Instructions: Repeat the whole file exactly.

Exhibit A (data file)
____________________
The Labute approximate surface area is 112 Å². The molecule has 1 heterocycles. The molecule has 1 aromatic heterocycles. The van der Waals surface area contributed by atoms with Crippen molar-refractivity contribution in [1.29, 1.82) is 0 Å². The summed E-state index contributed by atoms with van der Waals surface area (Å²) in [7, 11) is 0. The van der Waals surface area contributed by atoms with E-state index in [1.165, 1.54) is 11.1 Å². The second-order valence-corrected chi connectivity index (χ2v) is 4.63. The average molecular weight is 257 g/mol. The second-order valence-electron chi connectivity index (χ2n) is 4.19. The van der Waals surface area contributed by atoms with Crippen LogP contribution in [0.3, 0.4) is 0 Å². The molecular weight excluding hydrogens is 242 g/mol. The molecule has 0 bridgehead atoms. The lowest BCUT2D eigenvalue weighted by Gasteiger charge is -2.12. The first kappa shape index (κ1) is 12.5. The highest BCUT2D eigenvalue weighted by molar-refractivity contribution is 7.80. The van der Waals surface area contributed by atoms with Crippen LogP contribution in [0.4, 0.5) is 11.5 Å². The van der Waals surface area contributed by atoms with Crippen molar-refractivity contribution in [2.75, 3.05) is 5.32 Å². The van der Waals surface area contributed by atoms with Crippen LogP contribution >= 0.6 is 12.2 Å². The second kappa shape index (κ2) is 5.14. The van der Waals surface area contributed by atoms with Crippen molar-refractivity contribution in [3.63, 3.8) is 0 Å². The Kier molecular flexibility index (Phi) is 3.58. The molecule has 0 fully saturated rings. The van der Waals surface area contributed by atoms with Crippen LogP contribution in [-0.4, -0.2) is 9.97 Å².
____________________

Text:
The Labute approximate surface area is 112 Å². The molecule has 1 heterocycles. The molecule has 1 aromatic heterocycles. The van der Waals surface area contributed by atoms with Crippen molar-refractivity contribution in [1.29, 1.82) is 0 Å². The summed E-state index contributed by atoms with van der Waals surface area (Å²) in [7, 11) is 0. The van der Waals surface area contributed by atoms with E-state index in [1.165, 1.54) is 11.1 Å². The second-order valence-corrected chi connectivity index (χ2v) is 4.63. The average molecular weight is 257 g/mol. The second-order valence-electron chi connectivity index (χ2n) is 4.19. The van der Waals surface area contributed by atoms with Crippen LogP contribution in [0.3, 0.4) is 0 Å². The molecular weight excluding hydrogens is 242 g/mol. The molecule has 0 bridgehead atoms. The lowest BCUT2D eigenvalue weighted by Gasteiger charge is -2.12. The first kappa shape index (κ1) is 12.5. The highest BCUT2D eigenvalue weighted by molar-refractivity contribution is 7.80. The van der Waals surface area contributed by atoms with Crippen LogP contribution in [0.4, 0.5) is 11.5 Å². The van der Waals surface area contributed by atoms with Crippen molar-refractivity contribution in [2.75, 3.05) is 5.32 Å². The van der Waals surface area contributed by atoms with Crippen LogP contribution >= 0.6 is 12.2 Å². The second kappa shape index (κ2) is 5.14. The van der Waals surface area contributed by atoms with Crippen molar-refractivity contribution in [3.63, 3.8) is 0 Å². The Kier molecular flexibility index (Phi) is 3.58. The molecule has 0 fully saturated rings. The van der Waals surface area contributed by atoms with Crippen LogP contribution in [-0.4, -0.2) is 9.97 Å².